Wright attended Minneapolis' Edison High School when Ross was employed there as a teaching assistant and counselor, and she told journalists after his death that she knew him. The exact circumstances under which Ross and Wright interacted at the school and the duration of their working relationship were not known, however.
On April 13, 2021, the loved ones of two Black men killed by white Minnesota police officers — 20-year-old Daunte Wright and 46-year-old George Floyd — held a news conference in downtown Minneapolis, near the building of former police officer Derek Chauvin’s murder trial. After the media event, rumors surfaced claiming a connection between the families beyond the circumstances of Wright’s and Floyd’s deaths.
Social media posts asserted Floyd’s girlfriend at the time of his death, Courteney Ross, once taught the younger victim at Edison High School in northeast Minneapolis.
The public school is about 10 miles southeast from where authorities say a suburban police officer mistook her handgun for a taser and fatally shot Wright on April 11, and roughly seven miles north from where Chauvin knelt on Floyd’s neck before he died less than one year prior.
The crux of the claim was true. However, the circumstances under which Ross interacted with Wright at the high school and the duration of their working relationship were not known.
Let us unpack that conclusion. First, we confirmed via Ross’ interviews with journalists, as well as her testimony during Chauvin’s trial, that she recently dated Floyd. For instance, she told a neighborhood news outlet, the Northeaster Newspaper, that she met Floyd at a local Salvation Army in 2017, fell in love with him immediately, and told him “I love you” hours before his death. “I have Floyd and the world has George Floyd,” Ross said in that interview.
Next, we considered her alleged connection to Wright, who was killed in the neighboring suburb of Brooklyn Center, a town of roughly 30,000 people on Minneapolis’ northwest border.
At the news conference near Minneapolis’ Hennepin County Government Center, Wright’s aunt, Naisha Wright, indeed said Ross (who was present at the media event) was her nephew’s teacher. Here’s the aunt’s full quote, verbatim, according to video recordings of the event:
“The craziest thing is to find out today that my family has connections to this man, to this family,” she said of Floyd’s social circle. “His girlfriend was a teacher for my nephew. My nephew was a lovable young man. His smile, oh lord, the most beautiful smile. Ya’ll took that.”
Later that day, Ross said, according to The Associated Press: “(I’m) crushed. It’s enough that Floyd is gone, but for one of my youths to be gone as well.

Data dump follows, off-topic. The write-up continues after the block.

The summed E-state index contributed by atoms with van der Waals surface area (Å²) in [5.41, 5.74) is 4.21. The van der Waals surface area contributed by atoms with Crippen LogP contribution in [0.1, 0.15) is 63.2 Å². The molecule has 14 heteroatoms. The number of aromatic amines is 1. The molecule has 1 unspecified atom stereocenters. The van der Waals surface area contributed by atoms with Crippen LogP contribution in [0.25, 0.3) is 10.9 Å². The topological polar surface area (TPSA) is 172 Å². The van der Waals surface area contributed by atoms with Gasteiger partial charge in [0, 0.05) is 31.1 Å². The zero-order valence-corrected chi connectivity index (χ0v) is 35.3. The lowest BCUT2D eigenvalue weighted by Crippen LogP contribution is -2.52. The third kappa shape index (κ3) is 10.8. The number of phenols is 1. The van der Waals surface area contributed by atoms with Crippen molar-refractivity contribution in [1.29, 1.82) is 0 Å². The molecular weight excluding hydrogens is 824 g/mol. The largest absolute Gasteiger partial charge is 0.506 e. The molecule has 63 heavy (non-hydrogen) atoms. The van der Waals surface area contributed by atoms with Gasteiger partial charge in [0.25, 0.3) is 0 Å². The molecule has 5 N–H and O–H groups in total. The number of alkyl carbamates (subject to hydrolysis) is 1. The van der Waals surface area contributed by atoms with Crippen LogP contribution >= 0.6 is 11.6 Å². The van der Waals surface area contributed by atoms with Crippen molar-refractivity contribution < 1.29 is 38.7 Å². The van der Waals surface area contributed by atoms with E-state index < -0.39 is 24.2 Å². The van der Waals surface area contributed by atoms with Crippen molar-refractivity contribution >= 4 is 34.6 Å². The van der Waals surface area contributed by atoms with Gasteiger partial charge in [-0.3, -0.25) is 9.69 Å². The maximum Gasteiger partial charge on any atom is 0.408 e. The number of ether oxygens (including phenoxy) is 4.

“He was just a wonderful, beautiful boy,” she added.
Following those statements, The Washington Post interviewed Ross to learn more about how she knew Wright. She told that news outlet he indeed was a student of Edison High School (The Associated Press also confirmed that detail of Wright’s biography) when she worked there, and that he was a gregarious young person who was well-known throughout the community. That article continued:
“She was not particularly close to him, but said she last saw him being confronted by police on the corner in Brooklyn Center in the summer of 2019. She said she was walking with Floyd when she saw the incident.”
Jonathan Mason, who worked as a youth development specialist at Edison High School and also knew Wright, confirmed with journalists that Ross was a teacher’s assistant and counselor there.
Snopes reached out to district officials to learn when, exactly, Ross worked at Edison High School, what her purported role entailed, and when Wright was a student — questions that would help discern how often, or under what circumstances, they crossed paths. We have not received responses, but we will update this report when, or if, we do. (She was not listed as a staff member or administrator on the school’s website, as of this writing.)
Wright attended two other Minneapolis high schools, in addition to Edison, according to an Associated Press story in which educators discussed their experiences with him. His father, Aubrey Wright, told reporters he eventually dropped out of school because of a learning disability and, after that, worked in retail and fast-food restaurants to support his 2-year-old son.
“He was a great kid,” Aubrey Wright said. “He was a normal kid. He was never in serious trouble. He enjoyed spending time with his 2-year-old son. He loved his son.”